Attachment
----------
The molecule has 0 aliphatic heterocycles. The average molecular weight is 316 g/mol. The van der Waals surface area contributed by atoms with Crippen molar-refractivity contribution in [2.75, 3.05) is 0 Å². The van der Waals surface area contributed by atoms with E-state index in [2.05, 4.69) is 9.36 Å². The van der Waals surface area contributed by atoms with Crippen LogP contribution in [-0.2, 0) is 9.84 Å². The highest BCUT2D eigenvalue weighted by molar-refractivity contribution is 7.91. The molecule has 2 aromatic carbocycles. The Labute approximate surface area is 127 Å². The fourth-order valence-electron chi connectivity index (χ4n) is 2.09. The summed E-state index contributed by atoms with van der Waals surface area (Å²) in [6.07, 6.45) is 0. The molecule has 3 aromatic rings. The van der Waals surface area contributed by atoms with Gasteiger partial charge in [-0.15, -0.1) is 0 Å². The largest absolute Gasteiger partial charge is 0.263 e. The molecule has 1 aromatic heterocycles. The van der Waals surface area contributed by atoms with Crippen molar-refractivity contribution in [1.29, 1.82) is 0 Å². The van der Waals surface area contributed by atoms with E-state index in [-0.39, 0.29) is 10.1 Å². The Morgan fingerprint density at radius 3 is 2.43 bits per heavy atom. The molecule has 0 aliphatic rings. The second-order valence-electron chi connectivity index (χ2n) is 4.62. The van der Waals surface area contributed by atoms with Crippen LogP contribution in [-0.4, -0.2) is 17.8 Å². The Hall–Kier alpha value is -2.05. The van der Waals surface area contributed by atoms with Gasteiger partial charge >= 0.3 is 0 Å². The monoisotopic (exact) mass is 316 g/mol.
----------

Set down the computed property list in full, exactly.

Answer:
The molecule has 0 aliphatic heterocycles. The average molecular weight is 316 g/mol. The van der Waals surface area contributed by atoms with Crippen molar-refractivity contribution in [2.75, 3.05) is 0 Å². The van der Waals surface area contributed by atoms with E-state index in [2.05, 4.69) is 9.36 Å². The van der Waals surface area contributed by atoms with Crippen LogP contribution in [-0.2, 0) is 9.84 Å². The highest BCUT2D eigenvalue weighted by molar-refractivity contribution is 7.91. The molecule has 2 aromatic carbocycles. The Labute approximate surface area is 127 Å². The fourth-order valence-electron chi connectivity index (χ4n) is 2.09. The summed E-state index contributed by atoms with van der Waals surface area (Å²) in [6.07, 6.45) is 0. The molecule has 3 aromatic rings. The van der Waals surface area contributed by atoms with Gasteiger partial charge in [-0.15, -0.1) is 0 Å². The largest absolute Gasteiger partial charge is 0.263 e. The molecule has 1 aromatic heterocycles. The van der Waals surface area contributed by atoms with Crippen molar-refractivity contribution in [1.29, 1.82) is 0 Å². The van der Waals surface area contributed by atoms with E-state index in [-0.39, 0.29) is 10.1 Å². The Morgan fingerprint density at radius 3 is 2.43 bits per heavy atom. The molecule has 0 aliphatic rings. The second-order valence-electron chi connectivity index (χ2n) is 4.62. The van der Waals surface area contributed by atoms with Crippen LogP contribution in [-0.4, -0.2) is 17.8 Å². The Hall–Kier alpha value is -2.05. The van der Waals surface area contributed by atoms with Gasteiger partial charge >= 0.3 is 0 Å². The monoisotopic (exact) mass is 316 g/mol.